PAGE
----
The Musical Wes Anderson: The Rolling Stones – “2000 Man”

We’ve been off for a month, and for The Musical Wes Anderson‘s triumphant return we’re going back all the way to a seminal moment in Wes’ very first feature film.

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Wes Chats Noir, Gets an Art Show, and Waris Installs

What is this beguiling painting?

Three new stories, after the jump.

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Tribute Posters Out of Toronto

Toronto-based artist & designer Ibraheem Youssef has created some gorgeous, clever movie poster redesigns for Wes Anderson films, as well Tarantino films. Youssef produces concise illustrations that fall somewhere between elegant and raw.

IbraheemYoussefPosters

The first wave of these redesigns has earned a lot of attention around the internet. We here at Rushmore Academy have also taken note, and an exclusive Rushmore//Youssef surprise is in the works. It’s a cliffhanger, so keep checking back for more details.

In the meantime, you can purchase the released-as-yet posters in 2 sizes at Ibraheem Youssef’s shop.

A.V. Club’s New Cult Canon: Bottle Rocket

Bottle Rocket

In an on-going series that takes a look at films from the past twenty-five years that have found their audiences in non-traditional routes, the A.V. Club‘s Scott Tobias has taken a look at Wes’ first film, Bottle Rocket.

We did it, though, didn’t we?” —Owen Wilson as Dignan, Bottle Rocket

Back when Fantastic Mr. Fox debuted a few months ago, the following thought occurred to me: “Wes Anderson is forever doomed to make Wes Anderson movies.” Here’s a director who did all he could to step outside his comfort zone, adapting someone else’s work for the first time—in this case, that of Roald Dahl, an author with his own singularity—and using stop-motion animation, a painstaking collaborative process that seems like it should suppress his auteurist instincts. Alas, Fantastic Mr. Fox is a Wes Anderson movie from frame one, because he found a way to square his sensibility with Dahl’s (or, as detractors might put it, “shoehorn it in”) and wrangle a team of animators into bringing his homemade, obsessively detailed Rankin-Bass universe to life. There are two ways to look at it: Anderson is either to be praised for his consistency of vision, or damned for painting himself into a stifling creative corner. This may explain why the maker of such gentle, eccentric, lovingly particular comedies remains one of the more polarizing directors in the business.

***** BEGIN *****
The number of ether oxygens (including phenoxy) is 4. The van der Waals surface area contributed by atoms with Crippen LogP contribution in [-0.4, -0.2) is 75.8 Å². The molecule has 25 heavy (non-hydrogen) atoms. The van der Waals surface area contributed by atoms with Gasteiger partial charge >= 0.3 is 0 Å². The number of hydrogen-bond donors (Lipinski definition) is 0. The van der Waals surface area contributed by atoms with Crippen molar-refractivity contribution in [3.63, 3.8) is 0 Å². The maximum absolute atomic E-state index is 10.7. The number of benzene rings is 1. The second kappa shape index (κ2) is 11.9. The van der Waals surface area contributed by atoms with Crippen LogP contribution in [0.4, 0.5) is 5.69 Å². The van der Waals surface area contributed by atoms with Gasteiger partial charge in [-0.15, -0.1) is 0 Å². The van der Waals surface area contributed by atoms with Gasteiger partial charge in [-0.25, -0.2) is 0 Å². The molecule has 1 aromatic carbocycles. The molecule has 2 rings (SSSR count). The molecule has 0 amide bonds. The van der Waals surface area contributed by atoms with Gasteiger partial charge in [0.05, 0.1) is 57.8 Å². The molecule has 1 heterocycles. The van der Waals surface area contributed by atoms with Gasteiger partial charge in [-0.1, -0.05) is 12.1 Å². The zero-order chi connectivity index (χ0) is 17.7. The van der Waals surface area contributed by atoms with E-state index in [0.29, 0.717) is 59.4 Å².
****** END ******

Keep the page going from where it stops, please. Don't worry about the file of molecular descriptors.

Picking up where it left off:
Read the full article at the A.V. Club, complete with clips from the film.

Cinematical Takes a Look at Bottle Rocket’s Shelf Life

bottlerocket

Todd Gilchrist at Cinematical writes about Bottle Rocket in their Shelf Life feature. It’s an interesting read and we agree with his conclusion. Full article after the break.

Wes Anderson’s movies have entertained and enchanted audiences for more than a decade now, offering a singular and yet strangely universal point of view time and again about oddballs and outsiders who simply want their creativity to connect with others. This week, Anderson’s Fantastic Mr. Fox arrives in theaters (in limited release), and while we’ve already fallen in love with the his latest work (thanks in no small part to his particularly fertile adaptation of author Roald Dahl’s source material), it seemed appropriate to go back and revisit his first film, the oft-forgotten Bottle Rocket, to remind ourselves where the writer-director started, if not where our love affair with his work began.
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IFC: Starting Small

From IFC, “Starting Small: Ten Notable Shorts That Became Features.” Among them, Bottle Rocket:

What’s another $4,000 after paying private school tuition? That was probably the pitch made by Wes Anderson and Owen Wilson to their fathers, a year after the two met in a playwriting class at the University of Texas at Austin and decided to pen a script together about a trio of unlikely hoodlums. Similar to the clueless would-be criminals they created — Bob (Robert Musgrave), Anthony (Luke Wilson) and Dignan (Owen Wilson) — Anderson and Wilson scored the initial amount of cash that they asked for from their parents, but only wound up shooting eight minutes of 16mm footage before running out of funds. As a result, the Wilsons’ father contacted family friend and “Paris, Texas” screenwriter L.M. Kit Carson to see if the kids’ work had promise, which led to Carson finding enough money to finance the rest of the 13-minute short, as well as producer Barbara Boyle getting in touch with then-Gracie Films vice president Polly Platt. The short got into Sundance in 1993, and though the unusually rhythmic patter of the characters didn’t make much of an impression on audiences in Park City, it got the attention of Platt’s boss, James L. Brooks, who would ultimately bankroll the feature — which ironically was rejected by Sundance, though there’s no question who got the last laugh.

So What’s Different? Beyond an expansion of the plot, not a whole lot is different except for a jazzier score and that it’s shot in black-and-white.

Wes Tribute Video

Wes fan Anant Prabhakar has created a great tribute video to Anderson called “Let Me Tell You About Wes: Part 1.” We’ll be sure to tell you about Part 2, or whatever it is, if it actually exists.

Our new banner, designed by Ian Dingman

Ian Dingman, the artist who designed the cover of the Criterion Collection Bottle Rocket, graciously agreed to make a banner for the site.

You can see the glorious result above!  Thanks, Ian!